Long as you don't mind your PE of 15 or whatever it is now going down closer to bank stock territory!  How does AAPL at $300 sound?

post #75 of 99
Quote:
Originally Posted by cvaldes1831 View Post


I have no idea about all-time, but here's a list of high-yield dividend stocks.
Some foreign telecoms pay out pretty well.

 

Just because a stock has a big dividend does not necessarily mean it's a good investment. It could be a very shaky investment, AAMOF.

Proud AAPL stock owner.

 

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Proud AAPL stock owner.

 

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post #76 of 99
Quote:
Originally Posted by Corrections View Post

 

Doesn't sound like you know the definition of bias. The story isn't advocating anything, it's just describing the current tax situation for Apple investors new to dividends, and explaining that things are potentially about to change, noting the interests of both political parties in keeping things the way they are, or reverting to the tax rates under Clinton, which delivered the longest period of post war expansion in America.

 

As for those complaining that investors shouldn't pay standard income tax rates for investment income because the corporations already paid tax on their earnings, well then why should employees pay income tax, as they are earning pay from a corporation that has already paid taxes on its profits.

 

The concept of a income tax is that you charge a fee every time income is generated, without regard to whether effort has transpired (work) or not (investors). Of course, those who have money don't want to pay into the system that helped them make that money, and would rather have their employees paying for civilization from their  wages. That's why the richest people in America are a few investors and everyone in the Walmart founders' family, who made their fortune off minimum wage workers with little to no benefits, and whose health insurance (and often food stamps and other basic living costs) are all largely subsidized by the government (that is, the rest of us).

 

You can add to the debate, or you can do what the rest of the investoconservatives do: complain that being rich makes you a victim of taxation, and that this class warfare is really distressing you as you are shuttled to your vacation home by servants.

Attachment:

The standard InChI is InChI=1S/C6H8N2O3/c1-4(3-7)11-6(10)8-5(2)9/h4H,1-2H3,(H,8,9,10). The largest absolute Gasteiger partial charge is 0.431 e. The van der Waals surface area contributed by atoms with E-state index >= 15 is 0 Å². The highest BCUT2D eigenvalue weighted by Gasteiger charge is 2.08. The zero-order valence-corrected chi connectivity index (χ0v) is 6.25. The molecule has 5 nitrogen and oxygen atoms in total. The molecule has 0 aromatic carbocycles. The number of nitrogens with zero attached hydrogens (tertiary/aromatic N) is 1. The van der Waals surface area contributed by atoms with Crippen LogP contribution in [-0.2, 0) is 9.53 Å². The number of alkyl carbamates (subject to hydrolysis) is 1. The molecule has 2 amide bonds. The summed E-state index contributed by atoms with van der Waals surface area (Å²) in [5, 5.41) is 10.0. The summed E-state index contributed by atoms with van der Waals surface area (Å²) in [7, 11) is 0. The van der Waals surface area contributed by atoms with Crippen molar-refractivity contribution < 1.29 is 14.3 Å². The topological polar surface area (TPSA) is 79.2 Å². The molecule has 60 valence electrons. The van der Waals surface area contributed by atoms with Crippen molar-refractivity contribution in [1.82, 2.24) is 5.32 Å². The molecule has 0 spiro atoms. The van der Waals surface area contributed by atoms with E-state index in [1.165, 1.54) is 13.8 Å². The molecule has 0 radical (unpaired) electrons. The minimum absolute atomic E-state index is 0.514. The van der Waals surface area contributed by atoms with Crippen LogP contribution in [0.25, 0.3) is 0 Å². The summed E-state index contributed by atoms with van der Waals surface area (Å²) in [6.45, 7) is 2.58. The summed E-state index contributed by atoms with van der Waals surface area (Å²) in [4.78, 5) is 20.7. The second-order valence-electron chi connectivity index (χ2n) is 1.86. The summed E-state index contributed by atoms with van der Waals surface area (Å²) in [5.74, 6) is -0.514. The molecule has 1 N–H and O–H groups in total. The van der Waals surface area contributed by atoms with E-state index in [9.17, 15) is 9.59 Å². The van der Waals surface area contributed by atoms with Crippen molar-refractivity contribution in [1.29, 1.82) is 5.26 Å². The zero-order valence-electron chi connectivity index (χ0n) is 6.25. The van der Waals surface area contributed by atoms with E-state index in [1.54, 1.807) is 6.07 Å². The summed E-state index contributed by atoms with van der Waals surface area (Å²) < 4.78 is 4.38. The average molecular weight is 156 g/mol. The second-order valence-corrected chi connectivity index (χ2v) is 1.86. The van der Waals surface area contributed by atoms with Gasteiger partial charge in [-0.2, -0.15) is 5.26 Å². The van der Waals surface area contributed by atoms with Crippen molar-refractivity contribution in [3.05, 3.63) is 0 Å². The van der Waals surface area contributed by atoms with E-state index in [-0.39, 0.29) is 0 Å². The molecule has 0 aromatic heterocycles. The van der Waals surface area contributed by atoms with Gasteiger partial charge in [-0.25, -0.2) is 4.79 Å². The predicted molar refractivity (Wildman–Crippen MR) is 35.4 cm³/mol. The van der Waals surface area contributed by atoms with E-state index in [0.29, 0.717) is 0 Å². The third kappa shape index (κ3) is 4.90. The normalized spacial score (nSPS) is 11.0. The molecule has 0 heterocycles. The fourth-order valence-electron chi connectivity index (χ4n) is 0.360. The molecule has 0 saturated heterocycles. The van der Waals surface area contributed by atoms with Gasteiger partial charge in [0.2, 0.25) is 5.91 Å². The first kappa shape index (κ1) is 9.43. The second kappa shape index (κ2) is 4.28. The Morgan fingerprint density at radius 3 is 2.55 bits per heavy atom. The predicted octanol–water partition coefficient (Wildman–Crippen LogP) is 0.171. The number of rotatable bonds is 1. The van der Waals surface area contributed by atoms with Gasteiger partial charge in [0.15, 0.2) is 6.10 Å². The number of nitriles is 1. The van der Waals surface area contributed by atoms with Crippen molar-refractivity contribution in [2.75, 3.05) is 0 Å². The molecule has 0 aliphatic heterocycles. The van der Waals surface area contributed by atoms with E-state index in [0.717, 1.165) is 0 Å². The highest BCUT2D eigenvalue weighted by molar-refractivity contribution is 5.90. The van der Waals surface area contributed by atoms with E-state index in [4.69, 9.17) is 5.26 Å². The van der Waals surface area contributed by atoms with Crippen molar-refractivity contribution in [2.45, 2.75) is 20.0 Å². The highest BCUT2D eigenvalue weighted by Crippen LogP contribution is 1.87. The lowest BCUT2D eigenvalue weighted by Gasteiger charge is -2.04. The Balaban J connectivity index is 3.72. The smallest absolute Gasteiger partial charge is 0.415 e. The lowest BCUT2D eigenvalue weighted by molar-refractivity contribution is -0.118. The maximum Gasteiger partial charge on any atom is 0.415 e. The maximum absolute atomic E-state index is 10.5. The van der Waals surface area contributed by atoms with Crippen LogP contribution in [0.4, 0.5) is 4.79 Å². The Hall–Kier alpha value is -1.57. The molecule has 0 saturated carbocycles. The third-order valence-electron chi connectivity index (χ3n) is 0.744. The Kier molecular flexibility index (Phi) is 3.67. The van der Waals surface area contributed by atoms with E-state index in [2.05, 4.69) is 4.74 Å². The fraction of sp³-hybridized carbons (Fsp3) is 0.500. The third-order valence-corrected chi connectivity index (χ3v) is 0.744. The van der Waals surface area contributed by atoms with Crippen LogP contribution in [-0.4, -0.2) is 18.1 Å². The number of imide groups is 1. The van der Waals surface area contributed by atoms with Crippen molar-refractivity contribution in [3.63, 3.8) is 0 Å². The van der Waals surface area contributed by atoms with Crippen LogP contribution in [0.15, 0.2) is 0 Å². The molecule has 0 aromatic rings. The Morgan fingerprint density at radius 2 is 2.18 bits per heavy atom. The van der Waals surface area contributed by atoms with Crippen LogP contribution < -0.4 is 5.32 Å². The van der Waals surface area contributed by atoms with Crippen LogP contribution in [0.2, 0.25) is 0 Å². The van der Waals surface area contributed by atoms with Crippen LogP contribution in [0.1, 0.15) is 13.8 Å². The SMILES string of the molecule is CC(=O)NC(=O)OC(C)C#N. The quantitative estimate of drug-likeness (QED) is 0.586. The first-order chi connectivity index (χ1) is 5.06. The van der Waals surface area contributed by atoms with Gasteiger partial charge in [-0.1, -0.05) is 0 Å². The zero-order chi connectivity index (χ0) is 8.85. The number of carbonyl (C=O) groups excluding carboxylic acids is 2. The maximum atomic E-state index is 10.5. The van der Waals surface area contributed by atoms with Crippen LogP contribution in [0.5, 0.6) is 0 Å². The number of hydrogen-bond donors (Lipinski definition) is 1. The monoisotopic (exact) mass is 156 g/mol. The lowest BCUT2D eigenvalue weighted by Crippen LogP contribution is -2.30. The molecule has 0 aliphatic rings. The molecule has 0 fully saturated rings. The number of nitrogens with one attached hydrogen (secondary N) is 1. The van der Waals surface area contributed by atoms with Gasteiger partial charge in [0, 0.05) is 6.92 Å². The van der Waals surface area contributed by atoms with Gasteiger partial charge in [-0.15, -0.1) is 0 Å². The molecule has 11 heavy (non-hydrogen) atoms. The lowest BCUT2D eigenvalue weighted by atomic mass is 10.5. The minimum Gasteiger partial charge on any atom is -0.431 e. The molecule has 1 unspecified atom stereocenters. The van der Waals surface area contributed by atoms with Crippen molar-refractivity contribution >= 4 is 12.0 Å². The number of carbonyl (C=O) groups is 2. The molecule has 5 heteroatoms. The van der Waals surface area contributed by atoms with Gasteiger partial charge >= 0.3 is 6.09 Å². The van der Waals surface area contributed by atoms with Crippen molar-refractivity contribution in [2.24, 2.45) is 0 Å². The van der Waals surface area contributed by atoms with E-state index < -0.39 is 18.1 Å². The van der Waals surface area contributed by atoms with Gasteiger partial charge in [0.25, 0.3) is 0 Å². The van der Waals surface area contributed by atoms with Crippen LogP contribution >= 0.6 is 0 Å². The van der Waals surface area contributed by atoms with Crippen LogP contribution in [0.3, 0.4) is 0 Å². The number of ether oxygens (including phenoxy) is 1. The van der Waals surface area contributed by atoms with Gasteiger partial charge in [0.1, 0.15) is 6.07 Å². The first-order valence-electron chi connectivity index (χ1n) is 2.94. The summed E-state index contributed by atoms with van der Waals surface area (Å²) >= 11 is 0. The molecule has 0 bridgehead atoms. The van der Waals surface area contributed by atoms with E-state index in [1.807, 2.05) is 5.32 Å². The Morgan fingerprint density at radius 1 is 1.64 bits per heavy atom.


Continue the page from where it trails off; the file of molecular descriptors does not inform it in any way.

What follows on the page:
iRoll.

Proud AAPL stock owner.

 

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post #77 of 99
Quote:
Originally Posted by Dick Applebaum View Post

 

I, too, support a split... it could open up AAPL to a lot of small investors and delete the influence/manipulation of the holders of large blocks of stock.  Though, to be effective, it would need to be something like a 10 for 1 spit.

 

I do not support a split. It may provide a psychological boost and encourage more novice investors to buy shares, but I don't view that necessarily as a positive.

 

I do see Apple's planned stock buyback as a positive, however.

Proud AAPL stock owner.

 

GOA

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Proud AAPL stock owner.

 

GOA

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post #78 of 99
Quote:
Originally Posted by Tallest Skil View Post

… You don't seem to get it. What if someone can only do 500? They can't even buy one share. I picked easy numbers because I figured people would get see what I was saying with them.

And YOU don't seem to get it. What if Apple does a 10:1 split and the price is $60 per share. But what if the person only has $50? They still have the same problem.

The fact is that no matter what the price, some people can't afford it. But the number of people is pretty small - and even if they can't afford Apple stock, they can buy a mutual fund which includes Apple stock.
"I'm way over my head when it comes to technical issues like this"
Gatorguy 5/31/13
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"I'm way over my head when it comes to technical issues like this"
Gatorguy 5/31/13
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post #79 of 99
Quote:
Originally Posted by FreeRange View Post

Wake up! This is not Dilger bias, it is fact supported by non other than financial experts like Warren Buffet. So before you make such asinine comments you should try to get yourself a good education on the issues, and the facts.

 

I find it endlessly amusing that the people who are always the most eager to raise taxes want YOU to go first.

 

Here are some facts. Story links for everyone's favorite chummy, grinning, back-slapping billionaire:

 

Warren Buffet's Latest Tax Dodge:  

http://washingtonexaminer.com/warren-buffetts-latest-tax-dodge/article/1231806

 

How Warren Buffet Gained from Bank Bailout:

http://www.cnbc.com/id/40276100/How_Warren_Buffett_Gained_from_Bank_Bailout

 

Bailout Bonanza for Berkshire and Buffet:

http://www.cbsnews.com/8301-505123_162-36740940/bailout-bonanza-for-berkshire-and-buffett/

 

The Berkshire Bailout: Congress Misunderstands Markets

http://blog.heritage.org/2010/04/26/the-berkshire-bailout-congress-misunderstands-markets/

Proud AAPL stock owner.

 

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Proud AAPL stock owner.

 

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post #80 of 99
Quote:
Originally Posted by cameronj View Post

Long as you don't mind your PE of 15 or whatever it is now going down closer to bank stock territory!  How does AAPL at $300 sound?

 

I'd assume an Apple iBank would be a wholly separate division. ;)

Proud AAPL stock owner.

 

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Proud AAPL stock owner.